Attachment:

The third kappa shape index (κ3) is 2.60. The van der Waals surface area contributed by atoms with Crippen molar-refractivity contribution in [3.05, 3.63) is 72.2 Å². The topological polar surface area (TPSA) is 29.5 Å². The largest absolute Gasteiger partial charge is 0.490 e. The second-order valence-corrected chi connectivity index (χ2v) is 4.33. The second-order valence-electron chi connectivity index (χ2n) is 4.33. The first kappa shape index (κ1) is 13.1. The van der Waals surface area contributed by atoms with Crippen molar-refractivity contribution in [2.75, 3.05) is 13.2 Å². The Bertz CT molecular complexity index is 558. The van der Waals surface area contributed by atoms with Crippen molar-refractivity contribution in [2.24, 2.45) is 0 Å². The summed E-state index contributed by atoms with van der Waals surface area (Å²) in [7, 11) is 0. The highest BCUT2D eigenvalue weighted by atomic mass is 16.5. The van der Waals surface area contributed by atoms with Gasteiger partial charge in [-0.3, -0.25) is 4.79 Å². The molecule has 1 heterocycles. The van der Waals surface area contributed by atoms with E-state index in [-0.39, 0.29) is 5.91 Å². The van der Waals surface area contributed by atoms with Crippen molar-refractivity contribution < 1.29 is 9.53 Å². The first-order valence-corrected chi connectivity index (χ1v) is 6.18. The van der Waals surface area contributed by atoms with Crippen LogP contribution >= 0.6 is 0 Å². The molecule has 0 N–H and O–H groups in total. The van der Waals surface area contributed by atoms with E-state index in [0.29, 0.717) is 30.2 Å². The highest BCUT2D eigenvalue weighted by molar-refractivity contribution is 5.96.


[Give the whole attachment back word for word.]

The third kappa shape index (κ3) is 2.60. The van der Waals surface area contributed by atoms with Crippen molar-refractivity contribution in [3.05, 3.63) is 72.2 Å². The topological polar surface area (TPSA) is 29.5 Å². The largest absolute Gasteiger partial charge is 0.490 e. The second-order valence-corrected chi connectivity index (χ2v) is 4.33. The second-order valence-electron chi connectivity index (χ2n) is 4.33. The first kappa shape index (κ1) is 13.1. The van der Waals surface area contributed by atoms with Crippen molar-refractivity contribution in [2.75, 3.05) is 13.2 Å². The Bertz CT molecular complexity index is 558. The van der Waals surface area contributed by atoms with Crippen molar-refractivity contribution in [2.24, 2.45) is 0 Å². The summed E-state index contributed by atoms with van der Waals surface area (Å²) in [7, 11) is 0. The highest BCUT2D eigenvalue weighted by atomic mass is 16.5. The van der Waals surface area contributed by atoms with Gasteiger partial charge in [-0.3, -0.25) is 4.79 Å². The molecule has 1 heterocycles. The van der Waals surface area contributed by atoms with E-state index in [-0.39, 0.29) is 5.91 Å². The van der Waals surface area contributed by atoms with Crippen molar-refractivity contribution < 1.29 is 9.53 Å². The first-order valence-corrected chi connectivity index (χ1v) is 6.18. The van der Waals surface area contributed by atoms with Crippen LogP contribution >= 0.6 is 0 Å². The molecule has 0 N–H and O–H groups in total. The van der Waals surface area contributed by atoms with E-state index in [0.29, 0.717) is 30.2 Å². The highest BCUT2D eigenvalue weighted by molar-refractivity contribution is 5.96.